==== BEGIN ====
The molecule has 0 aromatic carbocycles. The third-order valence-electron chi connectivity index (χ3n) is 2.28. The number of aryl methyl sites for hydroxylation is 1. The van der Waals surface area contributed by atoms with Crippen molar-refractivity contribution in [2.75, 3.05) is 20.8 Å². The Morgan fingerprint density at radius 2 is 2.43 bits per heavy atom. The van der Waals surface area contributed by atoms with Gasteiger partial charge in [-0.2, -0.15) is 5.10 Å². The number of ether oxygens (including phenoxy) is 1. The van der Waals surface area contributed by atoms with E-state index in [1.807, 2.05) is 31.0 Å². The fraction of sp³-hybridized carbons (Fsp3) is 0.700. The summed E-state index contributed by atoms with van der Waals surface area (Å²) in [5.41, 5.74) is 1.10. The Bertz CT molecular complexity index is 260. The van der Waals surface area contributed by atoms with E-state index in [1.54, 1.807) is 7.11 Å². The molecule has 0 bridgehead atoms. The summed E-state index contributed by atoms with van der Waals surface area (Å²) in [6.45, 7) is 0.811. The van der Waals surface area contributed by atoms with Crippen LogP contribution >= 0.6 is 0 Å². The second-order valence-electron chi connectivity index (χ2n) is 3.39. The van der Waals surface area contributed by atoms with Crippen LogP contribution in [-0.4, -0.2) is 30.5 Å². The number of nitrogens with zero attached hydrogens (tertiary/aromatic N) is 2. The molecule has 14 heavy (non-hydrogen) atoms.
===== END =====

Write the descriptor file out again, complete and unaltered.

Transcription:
The molecule has 0 aromatic carbocycles. The third-order valence-electron chi connectivity index (χ3n) is 2.28. The number of aryl methyl sites for hydroxylation is 1. The van der Waals surface area contributed by atoms with Crippen molar-refractivity contribution in [2.75, 3.05) is 20.8 Å². The Morgan fingerprint density at radius 2 is 2.43 bits per heavy atom. The van der Waals surface area contributed by atoms with Gasteiger partial charge in [-0.2, -0.15) is 5.10 Å². The number of ether oxygens (including phenoxy) is 1. The van der Waals surface area contributed by atoms with E-state index in [1.807, 2.05) is 31.0 Å². The fraction of sp³-hybridized carbons (Fsp3) is 0.700. The summed E-state index contributed by atoms with van der Waals surface area (Å²) in [5.41, 5.74) is 1.10. The Bertz CT molecular complexity index is 260. The van der Waals surface area contributed by atoms with E-state index in [1.54, 1.807) is 7.11 Å². The molecule has 0 bridgehead atoms. The summed E-state index contributed by atoms with van der Waals surface area (Å²) in [6.45, 7) is 0.811. The van der Waals surface area contributed by atoms with Crippen LogP contribution >= 0.6 is 0 Å². The second-order valence-electron chi connectivity index (χ2n) is 3.39. The van der Waals surface area contributed by atoms with Crippen LogP contribution in [-0.4, -0.2) is 30.5 Å². The number of nitrogens with zero attached hydrogens (tertiary/aromatic N) is 2. The molecule has 14 heavy (non-hydrogen) atoms.